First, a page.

Georgia joined Idaho, Kansas, Louisiana, Montana, Oklahoma and Pennsylvania recently as another state to cut a surgery from its public healthcare insurance coverage for cost-related reasons. According to Georgia, it cut its coverage of bariatric weight loss surgery because the costs were too high for its public healthcare program.
According to Georgia, in the almost 3 years it covered bariatric surgery, 1,577 public insurance members had the surgery. It cost the state about $31 million dollars; this puts the cost to the state at about $20,000 per surgery.
Should Public Healthcare Insurance Pay the Cost?
On a recent debate on whether insurance should pay for bariatric surgery, Dr. Antony Youn, MD, plastic surgeon mentioned an interesting fact (watch video below):
Obese people spend on average $2,200 more a year in health care versus non-obese people. Bariatric surgery costs $10,000-$25,000, but this “investment” is paid off within 5-10 years because after bariatric surgery medical expenses are significantly lower because people are now healthier.
Based on this argument, the state of Oregon (unlike Georgia) helps low-income patients with surgery. Of course, bariatric surgery without a change in one’s lifestyle cannot improve one's health. As Dr says, no state or government agency has a way of assuring the commitment of the patient when it comes to permanently changing their eating habits.
Do the Benefits Outweigh the Costs?
Whether or not the benefits of bariatric surgeries outweigh the costs to the state of Georgia is undetermined; the coverage was simply not in place long enough to determine its benefits.
Various studies have been conducted both in and outside of the United States on the long-term effects of bariatric surgery. Most demonstrate a slightly lower mortality rate, and improvements in patients’ cholesterol levels, blood pressure, and diabetes development.
According to Surgical Treatment of Obesity — Weighing the Facts, long-term studies on bariatric surgery demonstrate:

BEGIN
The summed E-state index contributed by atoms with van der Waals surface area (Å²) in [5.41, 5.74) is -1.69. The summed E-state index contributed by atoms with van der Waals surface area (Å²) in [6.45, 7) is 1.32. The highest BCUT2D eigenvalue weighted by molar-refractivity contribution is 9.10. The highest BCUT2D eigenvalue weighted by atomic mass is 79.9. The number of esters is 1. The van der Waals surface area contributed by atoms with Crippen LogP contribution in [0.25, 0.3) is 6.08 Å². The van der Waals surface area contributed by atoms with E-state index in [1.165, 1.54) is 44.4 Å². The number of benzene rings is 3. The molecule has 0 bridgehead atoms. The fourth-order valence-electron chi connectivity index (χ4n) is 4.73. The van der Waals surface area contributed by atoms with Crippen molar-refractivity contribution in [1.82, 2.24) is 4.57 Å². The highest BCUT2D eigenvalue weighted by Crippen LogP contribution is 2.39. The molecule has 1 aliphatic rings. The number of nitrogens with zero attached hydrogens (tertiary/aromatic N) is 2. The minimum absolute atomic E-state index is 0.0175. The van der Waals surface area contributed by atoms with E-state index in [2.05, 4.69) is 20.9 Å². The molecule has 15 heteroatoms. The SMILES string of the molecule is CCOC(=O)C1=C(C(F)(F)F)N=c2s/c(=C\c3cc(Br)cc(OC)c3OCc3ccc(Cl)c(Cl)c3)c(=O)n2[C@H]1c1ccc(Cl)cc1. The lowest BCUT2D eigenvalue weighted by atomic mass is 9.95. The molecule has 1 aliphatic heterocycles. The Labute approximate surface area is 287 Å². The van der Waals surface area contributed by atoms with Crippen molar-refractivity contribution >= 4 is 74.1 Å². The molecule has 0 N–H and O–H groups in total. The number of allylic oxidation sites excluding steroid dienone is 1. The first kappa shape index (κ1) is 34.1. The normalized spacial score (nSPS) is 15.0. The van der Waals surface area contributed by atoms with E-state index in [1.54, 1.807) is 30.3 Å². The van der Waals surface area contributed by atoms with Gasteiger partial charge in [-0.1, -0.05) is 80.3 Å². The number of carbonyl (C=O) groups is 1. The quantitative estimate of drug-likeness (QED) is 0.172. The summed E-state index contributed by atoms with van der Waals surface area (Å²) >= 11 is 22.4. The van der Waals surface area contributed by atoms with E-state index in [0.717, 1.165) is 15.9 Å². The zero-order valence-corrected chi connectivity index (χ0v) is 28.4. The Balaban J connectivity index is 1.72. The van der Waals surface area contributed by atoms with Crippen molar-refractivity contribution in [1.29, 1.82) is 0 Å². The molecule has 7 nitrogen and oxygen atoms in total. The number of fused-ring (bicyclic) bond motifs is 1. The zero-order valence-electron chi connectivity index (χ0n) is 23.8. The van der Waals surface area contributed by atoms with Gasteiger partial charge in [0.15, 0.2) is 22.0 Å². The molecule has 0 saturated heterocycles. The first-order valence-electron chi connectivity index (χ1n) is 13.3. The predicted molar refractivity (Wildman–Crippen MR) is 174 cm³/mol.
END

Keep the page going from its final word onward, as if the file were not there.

- A 17% reduction rate in mortality.
- Cardiovascular improvement.
- Diabetes recovery.
- Long-term weight loss.
However, most studies are conducted on very small test groups (less than 100 patients) making the implications of the studies inconclusive in relation to all bariatric patients; no one, large scale study has been conducted.
What is Bariatric Surgery?
Bariatric surgery is for those that are obese (i.e. specifically for those whose BMI is above 40) who have tried various venues to lose weight, but were not successful. It decreases the size of the stomach either by surgically removing a portion of the stomach or through the implantation of a gastric band on the stomach.
The risks of obesity are:
- Breathing problems, such as sleep apnea and asthma
- Gallbladder disease.
- Heart disease.
- High blood pressure.
Bariatric surgery’s purpose is to eliminate or ebb obesity’s many risks.
Why Georgia May Eventually Reverse Its Decision
Some believe that Georgia’s decision, which only relates to 2012 coverage, will be reversed in 2013 based on Missouri’s experience with the same matter. Missouri eliminated bariatric surgery from its state coverage for 2011, and has decided to re-implement it in 2012 because the benefits of covering the surgery outweigh the costs of not covering it.
Amber Paley is a guest post and article writer bringing to us recent news in the world of weight loss. Amber also writes about nursing home abuse.